How to Get Enough continued...
IOM recommendations for Vitamin D are:
- 600 international units (IU) per day for children from age 1 to adults through age 70
- 800 IU per day for people 71 and older.
To get vitamin D from food, fish is the best option. Six ounces of cooked salmon has more than 600 IU. Other foods containing vitamin D include eggs, liver, fortified dairy products, and fortified juice.
Your doctor may recommend higher levels of calcium and vitamin D, especially if you are at risk for osteoporosis. The National Osteoporosis Foundation recommends that adults under age 50 get 400 to 800 IU of vitamin D every day, and that adults age 50 and older get 800 to 1,000 IU of vitamin D every day.
Should You Supplement?
Experts say ideally you should get the nutrients you need from whole foods and a well-balanced diet rather than from supplements. That way, you're getting the full benefits of the food instead of a single, isolated component.
In practice, it's not always so simple. Calcium and vitamin D supplements can be important for some people. As you get older, it's harder for your body to make new bone as quickly as it's destroyed. If you're a woman, that's especially true after menopause. Getting older also makes it more difficult to absorb calcium and synthesize vitamin D.
Talk to your doctor if you are interested in taking a calcium or vitamin D supplement. Together, you can figure out if it's necessary. Consider these questions:
- How much calcium is in your diet? Your doctor might want you to work out how much calcium you're getting from foods. You can do this by keeping a food journal for a few days.
- Could you be vitamin D deficient? Because most of your vitamin D doesn’t come from diet, a food diary won't help determine your vitamin D levels. If your doctor suspects a deficiency, he or she may order a blood test.
- Should you get more time in the sun? Could sunscreen and wide-brimmed hats explain why some people are deficient in vitamin D? Many experts think so. As we've become more concerned about the risk of skin cancer, we're getting less sun exposure -- and producing less vitamin D as a result. Talk with your doctor about sun exposure and skin cancer risk.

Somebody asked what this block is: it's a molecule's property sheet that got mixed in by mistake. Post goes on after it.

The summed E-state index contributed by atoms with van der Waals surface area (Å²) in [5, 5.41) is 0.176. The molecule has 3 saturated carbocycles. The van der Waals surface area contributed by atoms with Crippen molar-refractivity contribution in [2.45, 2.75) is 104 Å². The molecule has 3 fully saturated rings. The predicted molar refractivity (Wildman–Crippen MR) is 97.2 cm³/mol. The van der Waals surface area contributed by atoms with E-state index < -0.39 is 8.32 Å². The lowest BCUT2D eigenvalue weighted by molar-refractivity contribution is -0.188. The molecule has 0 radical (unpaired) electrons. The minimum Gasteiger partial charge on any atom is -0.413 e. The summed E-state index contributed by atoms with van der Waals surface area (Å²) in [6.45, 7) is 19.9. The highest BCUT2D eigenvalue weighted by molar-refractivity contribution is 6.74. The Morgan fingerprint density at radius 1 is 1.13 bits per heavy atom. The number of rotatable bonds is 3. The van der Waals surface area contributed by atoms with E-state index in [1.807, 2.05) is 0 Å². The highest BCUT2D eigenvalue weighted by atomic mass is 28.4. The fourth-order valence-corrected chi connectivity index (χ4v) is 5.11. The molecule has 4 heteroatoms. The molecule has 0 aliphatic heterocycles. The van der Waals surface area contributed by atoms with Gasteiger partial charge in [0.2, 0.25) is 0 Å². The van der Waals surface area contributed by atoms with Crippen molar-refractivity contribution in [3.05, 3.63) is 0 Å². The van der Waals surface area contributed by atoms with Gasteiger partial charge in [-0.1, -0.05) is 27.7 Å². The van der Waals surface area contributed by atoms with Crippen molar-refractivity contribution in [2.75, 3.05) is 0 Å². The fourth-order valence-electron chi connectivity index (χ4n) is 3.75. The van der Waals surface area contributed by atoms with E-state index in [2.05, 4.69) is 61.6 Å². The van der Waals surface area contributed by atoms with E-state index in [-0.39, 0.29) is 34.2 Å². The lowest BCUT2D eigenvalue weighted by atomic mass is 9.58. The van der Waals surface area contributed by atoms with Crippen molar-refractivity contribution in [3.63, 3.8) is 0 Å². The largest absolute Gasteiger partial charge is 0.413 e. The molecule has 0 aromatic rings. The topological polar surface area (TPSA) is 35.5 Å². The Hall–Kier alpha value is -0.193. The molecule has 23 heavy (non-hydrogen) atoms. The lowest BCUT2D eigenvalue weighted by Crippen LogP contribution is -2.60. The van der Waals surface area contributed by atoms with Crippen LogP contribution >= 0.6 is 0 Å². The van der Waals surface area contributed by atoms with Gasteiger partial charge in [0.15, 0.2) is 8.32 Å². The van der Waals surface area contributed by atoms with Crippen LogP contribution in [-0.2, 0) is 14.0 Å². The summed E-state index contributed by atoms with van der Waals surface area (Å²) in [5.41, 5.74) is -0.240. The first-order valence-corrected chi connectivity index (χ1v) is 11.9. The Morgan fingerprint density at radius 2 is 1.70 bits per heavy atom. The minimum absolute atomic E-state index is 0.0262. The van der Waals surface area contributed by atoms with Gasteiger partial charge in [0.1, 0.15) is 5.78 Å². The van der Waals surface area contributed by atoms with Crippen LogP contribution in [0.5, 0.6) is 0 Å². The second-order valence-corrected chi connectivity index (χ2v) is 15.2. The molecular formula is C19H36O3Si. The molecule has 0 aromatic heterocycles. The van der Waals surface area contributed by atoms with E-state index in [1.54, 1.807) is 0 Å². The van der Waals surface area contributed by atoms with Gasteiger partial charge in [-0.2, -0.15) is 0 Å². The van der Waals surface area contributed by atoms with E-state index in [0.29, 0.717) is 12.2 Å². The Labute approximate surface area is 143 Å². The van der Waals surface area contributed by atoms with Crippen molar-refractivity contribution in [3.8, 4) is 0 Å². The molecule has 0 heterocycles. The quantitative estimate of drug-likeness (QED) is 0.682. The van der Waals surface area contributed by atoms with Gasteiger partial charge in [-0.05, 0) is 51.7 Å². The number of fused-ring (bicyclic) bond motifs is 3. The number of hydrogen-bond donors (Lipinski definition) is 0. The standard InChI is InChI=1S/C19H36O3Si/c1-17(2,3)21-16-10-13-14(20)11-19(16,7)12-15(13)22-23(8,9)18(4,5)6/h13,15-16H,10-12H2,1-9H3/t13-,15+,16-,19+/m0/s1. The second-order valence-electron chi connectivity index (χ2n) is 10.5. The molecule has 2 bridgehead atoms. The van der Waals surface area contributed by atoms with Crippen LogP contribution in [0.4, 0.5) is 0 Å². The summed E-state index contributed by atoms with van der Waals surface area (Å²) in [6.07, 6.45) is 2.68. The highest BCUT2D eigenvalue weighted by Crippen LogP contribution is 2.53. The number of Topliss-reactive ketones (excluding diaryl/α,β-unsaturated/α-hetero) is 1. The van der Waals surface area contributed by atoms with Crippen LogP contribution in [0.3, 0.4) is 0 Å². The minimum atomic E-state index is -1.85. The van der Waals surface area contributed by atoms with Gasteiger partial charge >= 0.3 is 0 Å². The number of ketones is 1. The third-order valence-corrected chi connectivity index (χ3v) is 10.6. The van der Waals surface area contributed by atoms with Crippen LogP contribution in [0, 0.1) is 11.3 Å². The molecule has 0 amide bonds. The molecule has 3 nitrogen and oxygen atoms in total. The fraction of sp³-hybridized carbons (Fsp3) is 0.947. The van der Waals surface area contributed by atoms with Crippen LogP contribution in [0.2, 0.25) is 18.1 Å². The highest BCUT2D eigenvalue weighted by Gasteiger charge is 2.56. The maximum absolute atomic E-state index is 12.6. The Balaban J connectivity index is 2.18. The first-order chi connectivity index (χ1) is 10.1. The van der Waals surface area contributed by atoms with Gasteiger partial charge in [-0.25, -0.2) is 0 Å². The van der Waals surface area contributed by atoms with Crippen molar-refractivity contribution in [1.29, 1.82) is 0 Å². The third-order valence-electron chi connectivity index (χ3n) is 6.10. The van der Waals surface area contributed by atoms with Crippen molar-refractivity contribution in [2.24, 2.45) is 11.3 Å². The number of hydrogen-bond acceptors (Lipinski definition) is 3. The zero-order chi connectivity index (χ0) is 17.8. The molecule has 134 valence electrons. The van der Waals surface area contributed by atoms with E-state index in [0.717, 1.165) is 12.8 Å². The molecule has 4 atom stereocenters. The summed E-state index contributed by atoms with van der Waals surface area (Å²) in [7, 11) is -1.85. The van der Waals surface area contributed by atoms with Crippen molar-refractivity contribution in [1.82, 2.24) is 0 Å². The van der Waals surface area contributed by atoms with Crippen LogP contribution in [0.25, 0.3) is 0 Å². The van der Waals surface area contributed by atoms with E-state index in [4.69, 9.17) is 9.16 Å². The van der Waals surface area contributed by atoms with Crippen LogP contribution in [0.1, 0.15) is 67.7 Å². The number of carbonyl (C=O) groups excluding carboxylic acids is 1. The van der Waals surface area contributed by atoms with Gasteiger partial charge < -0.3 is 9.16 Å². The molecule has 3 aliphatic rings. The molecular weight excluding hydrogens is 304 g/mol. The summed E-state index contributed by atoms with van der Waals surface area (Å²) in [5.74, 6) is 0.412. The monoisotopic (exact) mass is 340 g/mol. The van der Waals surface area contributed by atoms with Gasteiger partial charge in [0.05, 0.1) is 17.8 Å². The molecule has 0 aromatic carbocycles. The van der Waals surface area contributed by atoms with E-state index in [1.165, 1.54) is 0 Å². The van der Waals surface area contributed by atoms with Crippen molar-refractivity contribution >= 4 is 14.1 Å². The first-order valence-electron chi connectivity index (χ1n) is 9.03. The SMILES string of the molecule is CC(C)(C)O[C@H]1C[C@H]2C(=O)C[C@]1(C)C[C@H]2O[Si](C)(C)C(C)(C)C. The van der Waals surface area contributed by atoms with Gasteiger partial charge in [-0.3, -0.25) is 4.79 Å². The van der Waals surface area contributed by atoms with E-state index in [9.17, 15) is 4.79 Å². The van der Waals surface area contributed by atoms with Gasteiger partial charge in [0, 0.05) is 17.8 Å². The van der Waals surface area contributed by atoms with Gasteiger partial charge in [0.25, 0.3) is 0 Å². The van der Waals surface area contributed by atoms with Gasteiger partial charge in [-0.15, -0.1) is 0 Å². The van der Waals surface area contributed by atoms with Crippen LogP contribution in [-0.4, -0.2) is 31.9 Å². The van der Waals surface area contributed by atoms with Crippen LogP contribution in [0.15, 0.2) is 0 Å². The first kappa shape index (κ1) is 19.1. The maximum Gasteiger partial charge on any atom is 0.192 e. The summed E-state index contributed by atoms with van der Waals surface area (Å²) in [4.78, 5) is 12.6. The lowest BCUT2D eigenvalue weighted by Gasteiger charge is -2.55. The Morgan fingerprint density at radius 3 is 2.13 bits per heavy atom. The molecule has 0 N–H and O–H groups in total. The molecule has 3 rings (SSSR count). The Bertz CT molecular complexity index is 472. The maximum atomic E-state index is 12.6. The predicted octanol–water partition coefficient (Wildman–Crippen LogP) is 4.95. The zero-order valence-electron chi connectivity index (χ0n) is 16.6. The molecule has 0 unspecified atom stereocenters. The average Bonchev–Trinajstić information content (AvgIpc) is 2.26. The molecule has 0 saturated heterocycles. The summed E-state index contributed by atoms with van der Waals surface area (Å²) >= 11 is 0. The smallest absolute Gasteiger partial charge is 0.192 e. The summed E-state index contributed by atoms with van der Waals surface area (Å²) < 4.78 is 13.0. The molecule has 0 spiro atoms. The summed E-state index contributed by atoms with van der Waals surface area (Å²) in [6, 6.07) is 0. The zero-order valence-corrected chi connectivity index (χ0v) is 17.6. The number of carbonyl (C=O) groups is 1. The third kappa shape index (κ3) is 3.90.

- Are you at risk of getting too much calcium or vitamin D? Very high intake of calcium -- 2,500 mg or more if you're between the ages of 19 and 50 and 2,000 mg or more if you're 51 or older -- may increase the risk of kidney problems and block the absorption of minerals. There's less agreement about how high you can go with vitamin D.
- What sorts of supplements are available? There are different types of calcium supplements and vitamin D supplements available -- such as calcium citrate and calcium carbonate and vitamin D2 (ergocalciferol) and D3 (cholecalciferol). Current evidence suggests that there's not a big difference between them, although some research has found that vitamin D3 might be more effective than D2. Calcium carbonate can be more difficult to absorb on an empty stomach or if you have low levels of stomach acid compared to calcium citrate, so it should be taken with food. Also, since vitamin D is fat soluble, it is best absorbed with a meal that contains fat. Again, your doctor can advise you on the right supplements for you.
- Could you have a hidden calcium or vitamin D deficiency? Even people who seem like they should be getting enough calcium and vitamin D sometimes aren't. For instance, some medicines and health conditions can block the normal absorption of calcium or vitamin D. Talk to your doctor about any potential problems that might put you at risk for low levels of calcium or vitamin D.